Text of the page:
FMF, Fetal Medicine Foundation; MAP, mean arterial pressure; PlGF, placental growth factor; ROC, receiver operating characteristic; sEng, soluble endoglin; sVEGFR-1, soluble vascular endothelial growth factor receptor-1.
      Tarca et al. Prediction of preeclampsia throughout pregnancy. Am J Obstet Gynecol 2022.

      Comment

       Principal findings

      The longitudinal study herein focused on the development of MoM models for MAP- and blood-based biomarkers and risk prediction models for preeclampsia that can be used in similar populations. Our findings are as follows: (1) inclusion of sEng in the prediction models, together with the currently used MAP, PlGF, and sVEGFR-1 biomarkers and prior-risk evidence (from maternal characteristics and obstetrical history), increased the sensitivity for the prediction of superimposed preeclampsia early in gestation; (2) the prediction of overall preeclampsia was achieved with a sensitivity ranging from 44% to 61% (FPR, 10%) as gestational age at measurement increased from 8 to 15+6 to 32 to 36+6 week intervals, respectively; (3) the prediction of preterm preeclampsia was achieved with a sensitivity ranging from 55% to 84% (FPR, 10%) as gestational age at measurement increased from 8 to 15+6 to 28 to 31+6 week intervals, respectively; (4) the sensitivity for term preeclampsia (FPR, 10%) ranged from 36% to 51% (FPR, 10%) as gestational age at measurement increased from 8 to 15+6 to 32 to 36+6 week intervals, respectively; and (5) the accuracy of prediction models for superimposed preeclampsia among women with chronic hypertension was similar to that among women without chronic hypertension, especially earlier in pregnancy, reaching at most 54% at 20 to 23+6 weeks (FPR, 10%).

       Results in the context of what is known

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      Personalized assessment of cervical length improves prediction of spontaneous preterm birth: a standard and a percentile calculator.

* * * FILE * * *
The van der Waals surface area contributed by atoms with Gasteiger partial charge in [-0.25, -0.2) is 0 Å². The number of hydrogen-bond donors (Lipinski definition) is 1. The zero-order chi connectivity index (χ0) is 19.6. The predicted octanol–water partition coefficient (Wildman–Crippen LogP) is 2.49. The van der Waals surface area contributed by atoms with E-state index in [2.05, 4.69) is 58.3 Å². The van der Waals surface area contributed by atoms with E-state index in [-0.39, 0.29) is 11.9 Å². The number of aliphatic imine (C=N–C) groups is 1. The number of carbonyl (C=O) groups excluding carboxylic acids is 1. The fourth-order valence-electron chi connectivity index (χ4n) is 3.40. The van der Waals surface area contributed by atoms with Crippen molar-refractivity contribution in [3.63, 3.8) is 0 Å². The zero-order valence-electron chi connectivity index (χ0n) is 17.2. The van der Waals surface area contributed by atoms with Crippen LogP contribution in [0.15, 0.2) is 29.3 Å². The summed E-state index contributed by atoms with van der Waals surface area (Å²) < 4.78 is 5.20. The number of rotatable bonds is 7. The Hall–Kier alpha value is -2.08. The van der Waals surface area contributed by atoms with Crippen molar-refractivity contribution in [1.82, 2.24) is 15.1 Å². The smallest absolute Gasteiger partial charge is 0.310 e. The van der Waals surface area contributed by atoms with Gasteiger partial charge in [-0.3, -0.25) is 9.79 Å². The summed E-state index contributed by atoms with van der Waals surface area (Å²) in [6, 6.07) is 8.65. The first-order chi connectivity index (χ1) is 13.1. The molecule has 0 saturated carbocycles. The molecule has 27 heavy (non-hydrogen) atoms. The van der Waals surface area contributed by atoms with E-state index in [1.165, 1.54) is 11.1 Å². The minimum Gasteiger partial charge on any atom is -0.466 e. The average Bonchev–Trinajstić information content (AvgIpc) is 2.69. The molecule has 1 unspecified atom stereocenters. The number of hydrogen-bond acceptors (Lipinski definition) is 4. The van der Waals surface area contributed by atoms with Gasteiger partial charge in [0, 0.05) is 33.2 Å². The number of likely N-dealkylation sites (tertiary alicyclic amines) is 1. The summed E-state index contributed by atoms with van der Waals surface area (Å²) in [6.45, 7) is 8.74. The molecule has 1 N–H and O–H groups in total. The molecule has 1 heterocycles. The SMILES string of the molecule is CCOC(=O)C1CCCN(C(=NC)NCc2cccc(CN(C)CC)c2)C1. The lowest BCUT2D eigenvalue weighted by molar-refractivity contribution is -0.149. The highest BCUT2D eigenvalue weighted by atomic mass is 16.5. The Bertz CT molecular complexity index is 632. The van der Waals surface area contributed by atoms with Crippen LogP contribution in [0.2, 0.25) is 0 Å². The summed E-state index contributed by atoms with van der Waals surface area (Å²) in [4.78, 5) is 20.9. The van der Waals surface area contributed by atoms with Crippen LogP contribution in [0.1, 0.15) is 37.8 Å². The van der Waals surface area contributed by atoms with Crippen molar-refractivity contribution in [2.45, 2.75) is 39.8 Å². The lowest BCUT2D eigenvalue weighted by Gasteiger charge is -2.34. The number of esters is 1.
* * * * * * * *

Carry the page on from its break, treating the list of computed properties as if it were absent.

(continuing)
After removing the effect of gestational age and maternal characteristics on biomarker levels, any remaining abnormality in MoM values in cases relative to controls is considered independent evidence that can be used to improve accuracy of predictions.
      However, our approach differs from the FMF in several aspects. Although the FMF treats the outcome as a continuous variable (gestational age at delivery with preeclampsia), we modeled preeclampsia as a binary outcome. A key assumption of the FMF approach is that the more abnormal the biomarker in any given measurement interval (eg, 11–14 weeks’ gestation), the earlier the delivery with preeclampsia. Our data support this concept for PlGF because more abnormal values (lower log10 MoM values at 8–16 weeks’ gestation) are observed in patients who deliver earlier with preeclampsia (Supplemental Figure 2); this is consistent with the higher frequency of lesions of maternal vascular underperfusion and the higher magnitude of angiogenic imbalance in preterm preeclampsia. For MAP, higher MoM values were noted herein at 8 to 16 weeks’ gestation for women who developed preeclampsia compared to the controls, yet there was no correlation between the gestational age at delivery with preeclampsia and log MAP MoM values—likely owing to differences in the protocol used for blood pressure measurement among studies. Despite these methodological differences, the prediction performance on the data generated in this study resulted only in an up to 7% higher AUC for the combined-risk models developed herein than the FMF calculators given the same input data, depending on the gestational-age interval as assessment. Therefore, we conclude that the analytical aspects alone have modest effects on the prediction performance (Figure 3 and Supplemental Table 4).
      The sensitivity of the FMF approach based on prior risk, MAP, PlGF, UtA-PI, and PAPP-A at 11 to 14 weeks’ gestation in a mixed white and Afro-Caribbean patient population was reported to be 75% and 41% for preterm and term preeclampsia, respectively (FPR, 10%). Our results, using prior risk, MAP, PlGF, sVEGFR-1, and sEng at 8 to 16 weeks’ gestation, were 55% and 36% for preterm and term preeclampsia, respectively (FPR, 10%) (Table 3). First-trimester prediction of term preeclampsia was suboptimal for both studies based on the report herein and that of Tan et al
      • Tan M.Y.
      • Syngelaki A.
      • Poon L.C.
      • et al.
      Screening for pre-eclampsia by maternal factors and biomarkers at 11–13 weeks’ gestation.
      ; a similar gap in predictive performance for late-onset vs early-onset disease was noted.
      • Chaiworapongsa T.
      • Romero R.
      • Espinoza J.
      • et al.
      Evidence supporting a role for blockade of the vascular endothelial growth factor system in the pathophysiology of preeclampsia. Young Investigator Award.
      ,
      • Chaiworapongsa T.
      • Romero R.
      • Kim Y.M.
      • et al.
      Plasma soluble vascular endothelial growth factor receptor-1 concentration is elevated prior to the clinical diagnosis of pre-eclampsia.